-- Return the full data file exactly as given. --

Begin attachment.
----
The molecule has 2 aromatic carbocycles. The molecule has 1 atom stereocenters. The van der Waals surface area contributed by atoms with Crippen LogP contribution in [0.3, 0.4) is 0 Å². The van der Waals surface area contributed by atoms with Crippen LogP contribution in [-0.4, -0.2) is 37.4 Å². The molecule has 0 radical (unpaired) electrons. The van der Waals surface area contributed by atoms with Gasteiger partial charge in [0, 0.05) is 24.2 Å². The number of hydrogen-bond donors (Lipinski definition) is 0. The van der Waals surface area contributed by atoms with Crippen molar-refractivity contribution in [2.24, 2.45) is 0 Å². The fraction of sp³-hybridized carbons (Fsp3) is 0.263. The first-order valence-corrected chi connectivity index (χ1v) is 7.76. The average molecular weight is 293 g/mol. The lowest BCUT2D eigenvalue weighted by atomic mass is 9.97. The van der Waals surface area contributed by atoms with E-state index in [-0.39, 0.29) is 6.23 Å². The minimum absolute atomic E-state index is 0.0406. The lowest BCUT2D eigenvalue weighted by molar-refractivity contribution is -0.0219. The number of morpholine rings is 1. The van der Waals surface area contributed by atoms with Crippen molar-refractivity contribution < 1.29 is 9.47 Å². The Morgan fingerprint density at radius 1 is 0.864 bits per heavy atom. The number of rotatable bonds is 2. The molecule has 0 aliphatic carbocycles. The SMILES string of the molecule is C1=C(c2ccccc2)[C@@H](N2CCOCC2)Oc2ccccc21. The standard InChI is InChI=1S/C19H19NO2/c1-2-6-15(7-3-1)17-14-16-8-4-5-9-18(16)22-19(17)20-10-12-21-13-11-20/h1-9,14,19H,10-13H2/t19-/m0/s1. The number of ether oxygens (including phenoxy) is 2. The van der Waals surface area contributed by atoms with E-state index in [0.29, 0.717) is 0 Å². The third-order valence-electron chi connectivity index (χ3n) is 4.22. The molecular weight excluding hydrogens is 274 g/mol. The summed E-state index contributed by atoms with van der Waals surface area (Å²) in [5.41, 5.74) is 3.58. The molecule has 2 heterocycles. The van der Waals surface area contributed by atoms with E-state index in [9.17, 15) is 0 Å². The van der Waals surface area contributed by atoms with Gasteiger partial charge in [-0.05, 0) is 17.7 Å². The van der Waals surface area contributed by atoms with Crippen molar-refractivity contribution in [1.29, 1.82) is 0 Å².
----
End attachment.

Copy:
The molecule has 2 aromatic carbocycles. The molecule has 1 atom stereocenters. The van der Waals surface area contributed by atoms with Crippen LogP contribution in [0.3, 0.4) is 0 Å². The van der Waals surface area contributed by atoms with Crippen LogP contribution in [-0.4, -0.2) is 37.4 Å². The molecule has 0 radical (unpaired) electrons. The van der Waals surface area contributed by atoms with Gasteiger partial charge in [0, 0.05) is 24.2 Å². The number of hydrogen-bond donors (Lipinski definition) is 0. The van der Waals surface area contributed by atoms with Crippen molar-refractivity contribution in [2.24, 2.45) is 0 Å². The fraction of sp³-hybridized carbons (Fsp3) is 0.263. The first-order valence-corrected chi connectivity index (χ1v) is 7.76. The average molecular weight is 293 g/mol. The lowest BCUT2D eigenvalue weighted by atomic mass is 9.97. The van der Waals surface area contributed by atoms with E-state index in [-0.39, 0.29) is 6.23 Å². The minimum absolute atomic E-state index is 0.0406. The lowest BCUT2D eigenvalue weighted by molar-refractivity contribution is -0.0219. The number of morpholine rings is 1. The van der Waals surface area contributed by atoms with Crippen molar-refractivity contribution < 1.29 is 9.47 Å². The Morgan fingerprint density at radius 1 is 0.864 bits per heavy atom. The number of rotatable bonds is 2. The molecule has 0 aliphatic carbocycles. The SMILES string of the molecule is C1=C(c2ccccc2)[C@@H](N2CCOCC2)Oc2ccccc21. The standard InChI is InChI=1S/C19H19NO2/c1-2-6-15(7-3-1)17-14-16-8-4-5-9-18(16)22-19(17)20-10-12-21-13-11-20/h1-9,14,19H,10-13H2/t19-/m0/s1. The number of ether oxygens (including phenoxy) is 2. The van der Waals surface area contributed by atoms with E-state index in [0.29, 0.717) is 0 Å². The third-order valence-electron chi connectivity index (χ3n) is 4.22. The molecular weight excluding hydrogens is 274 g/mol. The summed E-state index contributed by atoms with van der Waals surface area (Å²) in [5.41, 5.74) is 3.58. The molecule has 2 heterocycles. The van der Waals surface area contributed by atoms with E-state index in [9.17, 15) is 0 Å². The van der Waals surface area contributed by atoms with Gasteiger partial charge in [-0.05, 0) is 17.7 Å². The van der Waals surface area contributed by atoms with Crippen molar-refractivity contribution in [1.29, 1.82) is 0 Å².